Continuous improvement is one of the most talked about phrases in the world of BPM, yet it is the most ignored idea when it comes to implementation. Continuous improvement prefers smaller bangs over a big bang or quick wins over big wins.
Unfortunately in order to make a wider base of users happy, BPM CoE tends to go for the big bang or the big win approach by adding more and more requirements to the scope. A process implementation project that takes more than 4 to 6 months before it is made available to users, should be re-evaluated for scope. Such projects should be split into multiple smaller phases.
Advantages of continuous improvement
This phased approach of implementing bigger projects in smaller chunks has quite a few advantages:
- Process Familiarity: Not all users are familiar with the new process, user interface or the BPMS. So, a small set of requirements helps them get acquainted, relatively quicker, with the new process and environment that they will be working with.
- Feedback: During requirement gathering sessions all users are not involved, so the sooner the process gets into production and becomes available, the sooner all intended users will start using it. When users start sending valuable feedback (like missing requirements, difficult user interface, etc.), then those can be incorporated into future phases to improve the process.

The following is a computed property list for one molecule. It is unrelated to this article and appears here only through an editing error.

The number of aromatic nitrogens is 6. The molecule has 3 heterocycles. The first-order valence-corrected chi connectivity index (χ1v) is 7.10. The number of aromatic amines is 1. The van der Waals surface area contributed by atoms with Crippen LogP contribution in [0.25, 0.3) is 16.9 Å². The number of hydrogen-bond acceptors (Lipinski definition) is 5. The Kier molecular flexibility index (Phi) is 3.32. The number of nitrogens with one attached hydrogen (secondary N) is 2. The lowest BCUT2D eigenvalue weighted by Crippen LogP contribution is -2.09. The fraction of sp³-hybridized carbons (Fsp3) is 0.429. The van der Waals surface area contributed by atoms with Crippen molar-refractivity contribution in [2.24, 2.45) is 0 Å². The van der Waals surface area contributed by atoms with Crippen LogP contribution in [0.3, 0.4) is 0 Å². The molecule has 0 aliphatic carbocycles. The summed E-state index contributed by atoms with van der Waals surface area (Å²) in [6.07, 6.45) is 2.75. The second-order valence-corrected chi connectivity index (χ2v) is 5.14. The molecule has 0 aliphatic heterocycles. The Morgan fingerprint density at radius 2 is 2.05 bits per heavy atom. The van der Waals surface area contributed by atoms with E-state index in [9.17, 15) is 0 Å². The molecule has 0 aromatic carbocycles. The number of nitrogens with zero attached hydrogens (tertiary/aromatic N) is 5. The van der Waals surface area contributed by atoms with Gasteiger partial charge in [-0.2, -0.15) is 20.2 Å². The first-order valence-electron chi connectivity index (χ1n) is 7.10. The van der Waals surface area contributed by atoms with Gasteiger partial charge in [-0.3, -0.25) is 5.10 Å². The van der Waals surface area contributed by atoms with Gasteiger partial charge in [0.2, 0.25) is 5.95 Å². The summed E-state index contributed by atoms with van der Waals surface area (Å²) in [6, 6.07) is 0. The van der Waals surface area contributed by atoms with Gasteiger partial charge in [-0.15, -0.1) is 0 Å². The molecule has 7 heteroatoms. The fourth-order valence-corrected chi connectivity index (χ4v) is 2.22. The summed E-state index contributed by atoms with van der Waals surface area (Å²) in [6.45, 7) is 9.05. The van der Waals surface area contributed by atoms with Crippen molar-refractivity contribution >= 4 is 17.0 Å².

- Monitor/Optimize: It is a huge plus to monitor a process that is being used by real users instead of simulations. It provides additional metrics and insight into the process, and helps identify areas of the process that can be further optimized.
- Funding Cuts: Even if funding cuts occur, which are quite common, a significant and tangible piece of the process will be available for users to use. If it has been implemented correctly, then there is a very good chance that the process users will rally for the funding.
Here are a few steps that can break a big project into several smaller – manageable – phases:
- Look for higher ROI (Return of Investment): One of the most important success factors is ROI, so choose activities that contribute most to the ROI of the process. This would include activities that reduce cost and cycle time, while increasing resource utilization.
- Prioritize: Properly prioritize activities, and select the ones with the highest impact for a sure win.
- Swivel Chair: Not all activities need to be automated on day 1. The ones that might be too complex, or take a lot of time and effort to implement, and may or may not contribute as much to the process, can be left for later phases. So, leave some swivel chair activities.
My recommendation would be to implement a process automation project in phases and go for quick win/smaller bang in the first phase. Quicker time to production will help in getting valuable feedback from users who actually do the job, which can then be used to improve the process in future phases along with remaining requirements.